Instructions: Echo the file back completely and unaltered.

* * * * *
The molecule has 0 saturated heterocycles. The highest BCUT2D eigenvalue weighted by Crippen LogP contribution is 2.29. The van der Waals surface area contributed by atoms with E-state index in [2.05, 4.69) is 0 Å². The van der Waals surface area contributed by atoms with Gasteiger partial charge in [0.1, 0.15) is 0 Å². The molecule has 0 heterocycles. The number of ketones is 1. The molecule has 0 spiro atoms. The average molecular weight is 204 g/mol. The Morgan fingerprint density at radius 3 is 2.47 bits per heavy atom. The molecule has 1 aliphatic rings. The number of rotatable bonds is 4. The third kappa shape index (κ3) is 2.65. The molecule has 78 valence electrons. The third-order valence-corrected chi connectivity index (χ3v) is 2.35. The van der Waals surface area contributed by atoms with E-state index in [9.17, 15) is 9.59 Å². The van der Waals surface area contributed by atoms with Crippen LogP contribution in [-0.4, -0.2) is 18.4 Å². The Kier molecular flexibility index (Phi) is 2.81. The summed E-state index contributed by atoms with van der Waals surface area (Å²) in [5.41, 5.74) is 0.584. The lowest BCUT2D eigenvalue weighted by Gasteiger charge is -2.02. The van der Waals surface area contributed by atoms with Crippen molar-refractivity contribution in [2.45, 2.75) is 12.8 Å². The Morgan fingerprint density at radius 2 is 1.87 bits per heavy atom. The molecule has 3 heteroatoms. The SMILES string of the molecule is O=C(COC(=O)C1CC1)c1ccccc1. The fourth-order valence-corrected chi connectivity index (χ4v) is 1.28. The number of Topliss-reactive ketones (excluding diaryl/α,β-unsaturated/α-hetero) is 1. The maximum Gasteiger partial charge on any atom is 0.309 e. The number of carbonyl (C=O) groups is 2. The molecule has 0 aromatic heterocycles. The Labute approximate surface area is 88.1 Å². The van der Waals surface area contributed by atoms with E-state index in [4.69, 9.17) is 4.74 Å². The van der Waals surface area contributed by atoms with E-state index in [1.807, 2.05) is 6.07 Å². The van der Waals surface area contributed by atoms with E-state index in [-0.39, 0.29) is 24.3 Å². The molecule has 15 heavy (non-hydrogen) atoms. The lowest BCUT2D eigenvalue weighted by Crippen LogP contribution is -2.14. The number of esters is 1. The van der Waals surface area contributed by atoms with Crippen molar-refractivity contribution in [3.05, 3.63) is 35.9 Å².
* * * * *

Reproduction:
The molecule has 0 saturated heterocycles. The highest BCUT2D eigenvalue weighted by Crippen LogP contribution is 2.29. The van der Waals surface area contributed by atoms with E-state index in [2.05, 4.69) is 0 Å². The van der Waals surface area contributed by atoms with Gasteiger partial charge in [0.1, 0.15) is 0 Å². The molecule has 0 heterocycles. The number of ketones is 1. The molecule has 0 spiro atoms. The average molecular weight is 204 g/mol. The Morgan fingerprint density at radius 3 is 2.47 bits per heavy atom. The molecule has 1 aliphatic rings. The number of rotatable bonds is 4. The third kappa shape index (κ3) is 2.65. The molecule has 78 valence electrons. The third-order valence-corrected chi connectivity index (χ3v) is 2.35. The van der Waals surface area contributed by atoms with E-state index in [9.17, 15) is 9.59 Å². The van der Waals surface area contributed by atoms with Crippen LogP contribution in [-0.4, -0.2) is 18.4 Å². The Kier molecular flexibility index (Phi) is 2.81. The summed E-state index contributed by atoms with van der Waals surface area (Å²) in [5.41, 5.74) is 0.584. The lowest BCUT2D eigenvalue weighted by Gasteiger charge is -2.02. The van der Waals surface area contributed by atoms with Crippen molar-refractivity contribution in [2.45, 2.75) is 12.8 Å². The Morgan fingerprint density at radius 2 is 1.87 bits per heavy atom. The molecule has 3 heteroatoms. The SMILES string of the molecule is O=C(COC(=O)C1CC1)c1ccccc1. The fourth-order valence-corrected chi connectivity index (χ4v) is 1.28. The number of Topliss-reactive ketones (excluding diaryl/α,β-unsaturated/α-hetero) is 1. The maximum Gasteiger partial charge on any atom is 0.309 e. The number of carbonyl (C=O) groups is 2. The molecule has 0 aromatic heterocycles. The Labute approximate surface area is 88.1 Å². The van der Waals surface area contributed by atoms with E-state index in [4.69, 9.17) is 4.74 Å². The van der Waals surface area contributed by atoms with E-state index in [1.807, 2.05) is 6.07 Å². The van der Waals surface area contributed by atoms with E-state index in [-0.39, 0.29) is 24.3 Å². The molecule has 15 heavy (non-hydrogen) atoms. The lowest BCUT2D eigenvalue weighted by Crippen LogP contribution is -2.14. The number of esters is 1. The van der Waals surface area contributed by atoms with Crippen molar-refractivity contribution in [3.05, 3.63) is 35.9 Å².